Black Mold symptoms of a compromised immune system can result in major vulnerability to infections, immunosuppression, slow recovery from illnesses, repeated infections and in the worst cases can even cause cancer.
The trichothecene mycotoxin produced by black mold is a neurotoxin that kills the neurons and damages the functioning of the brain after it enters our bloodstream. Resulting black mold symptoms that affect the mental ability of our brains include anxiety, apathy, brain fog, aggression, and confusion, and they can greatly affect a person’s attention span.
Other symptoms include depression, disorientation, hallucinations, migraines, dizziness, memory loss, fainting, lethargy, panic attacks, and seizures. Black mold symptoms can also affect a person’s personality. It greatly affects young children and infants as their mental development is delayed and in some cases also causes Sudden Infant Death Syndrome (SIDS), which is the sudden unexplained death of a child less than one year of age.
Women are often told to take special care of themselves during pregnancy. If a woman comes into contact with black mold and inhales the mycotoxins released, it can cause unimaginable damage. These toxins can affect not only the fetus during pregnancy but also cause birth defects, prevent the protein synthesis in RNA and DNA and cause many other hormonal and reproductive diseases.
Black mold symptoms related to the reproductive system include infertility, impotence, miscarriage, hormonal imbalance, fetal development issues, Sudden Infant Death Syndrome (SIDS) and excessive menstrual bleeding.
The mycotoxins produced by black mold enter your body through the respiratory system and thus it is one of the systems affected most by the initial exposure. These toxins and spores irritate the mouth, throat, and nose and affect the mucous membranes of your lungs and sinus cavities. This causes inflammation and can eventually lead to pulmonary hemorrhage (bleeding lungs). These mold symptoms are usually very similar to allergic symptoms but are much more threatening to our lives. Black mold symptoms related to the respiratory system include coughing, wheezing, nosebleeds, runny nose, sore throat, and sinusitis. Other symptoms include inflammation of the mouth, lungs or throat and swelling of the lungs, which lead to shortness of breath and other respiratory infections.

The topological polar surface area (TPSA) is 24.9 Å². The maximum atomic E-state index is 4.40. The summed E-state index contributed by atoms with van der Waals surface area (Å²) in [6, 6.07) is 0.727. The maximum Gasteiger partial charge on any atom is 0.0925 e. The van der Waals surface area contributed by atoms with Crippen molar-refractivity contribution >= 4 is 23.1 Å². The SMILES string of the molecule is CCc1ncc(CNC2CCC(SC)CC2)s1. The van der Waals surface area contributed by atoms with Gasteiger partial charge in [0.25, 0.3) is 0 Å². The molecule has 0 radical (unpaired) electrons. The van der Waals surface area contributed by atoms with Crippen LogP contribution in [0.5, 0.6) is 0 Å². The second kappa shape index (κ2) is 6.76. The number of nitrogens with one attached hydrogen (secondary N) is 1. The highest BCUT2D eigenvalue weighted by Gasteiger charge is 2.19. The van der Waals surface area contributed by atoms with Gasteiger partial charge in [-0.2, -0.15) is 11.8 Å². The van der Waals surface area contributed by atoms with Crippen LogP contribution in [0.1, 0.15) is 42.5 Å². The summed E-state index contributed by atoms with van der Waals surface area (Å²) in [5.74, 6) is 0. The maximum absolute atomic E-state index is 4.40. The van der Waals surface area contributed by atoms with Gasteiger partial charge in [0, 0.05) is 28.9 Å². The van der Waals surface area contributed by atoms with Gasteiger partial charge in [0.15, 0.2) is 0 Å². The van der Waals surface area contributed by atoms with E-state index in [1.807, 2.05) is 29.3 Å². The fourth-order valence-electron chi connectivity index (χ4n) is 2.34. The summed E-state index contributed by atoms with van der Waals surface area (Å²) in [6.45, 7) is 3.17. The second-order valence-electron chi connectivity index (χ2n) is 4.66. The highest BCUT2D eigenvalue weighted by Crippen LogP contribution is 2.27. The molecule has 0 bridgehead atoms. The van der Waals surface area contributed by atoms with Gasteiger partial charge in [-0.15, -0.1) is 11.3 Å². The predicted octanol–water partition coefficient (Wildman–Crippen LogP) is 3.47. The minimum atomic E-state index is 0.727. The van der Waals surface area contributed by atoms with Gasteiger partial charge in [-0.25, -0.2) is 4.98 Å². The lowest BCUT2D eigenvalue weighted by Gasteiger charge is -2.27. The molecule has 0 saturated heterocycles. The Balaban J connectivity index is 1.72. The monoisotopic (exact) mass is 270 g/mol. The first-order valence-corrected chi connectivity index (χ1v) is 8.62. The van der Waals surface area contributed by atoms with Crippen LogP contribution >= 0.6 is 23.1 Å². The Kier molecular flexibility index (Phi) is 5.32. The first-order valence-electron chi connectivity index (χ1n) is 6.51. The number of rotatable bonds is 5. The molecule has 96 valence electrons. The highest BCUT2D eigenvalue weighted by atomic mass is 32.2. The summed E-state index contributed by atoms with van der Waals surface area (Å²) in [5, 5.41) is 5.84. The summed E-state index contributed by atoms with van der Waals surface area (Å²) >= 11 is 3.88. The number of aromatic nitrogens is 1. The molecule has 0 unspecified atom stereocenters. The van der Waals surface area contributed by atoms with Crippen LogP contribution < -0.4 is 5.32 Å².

Bringing your skin into contact with black mold can lead to a number of issues. Black mold symptoms related to the skin include severe skin disorders like rashes, blisters, dermatitis, jaundice and a very frustrating sensation of “crawling skin.”
One other way the spores can enter your body apart from skin contact or the respiratory system is through your eyes. The resulting black mold symptoms include red eyes, inflammation of the eyes, blurry vision, jaundice and light sensitivity. Black mold can also cause long-term eye damage and vision problems.
Diagnosing black mold symptoms can be a lengthy process requiring numerous tests and visits to various specialists. If you’ve been experiencing any of these black mold symptoms, see your doctor immediately. While diagnosing and treating your symptoms, take steps to prevent further black mold exposure by eliminating the cause. Seek professional help in the form of mold testing and remediation.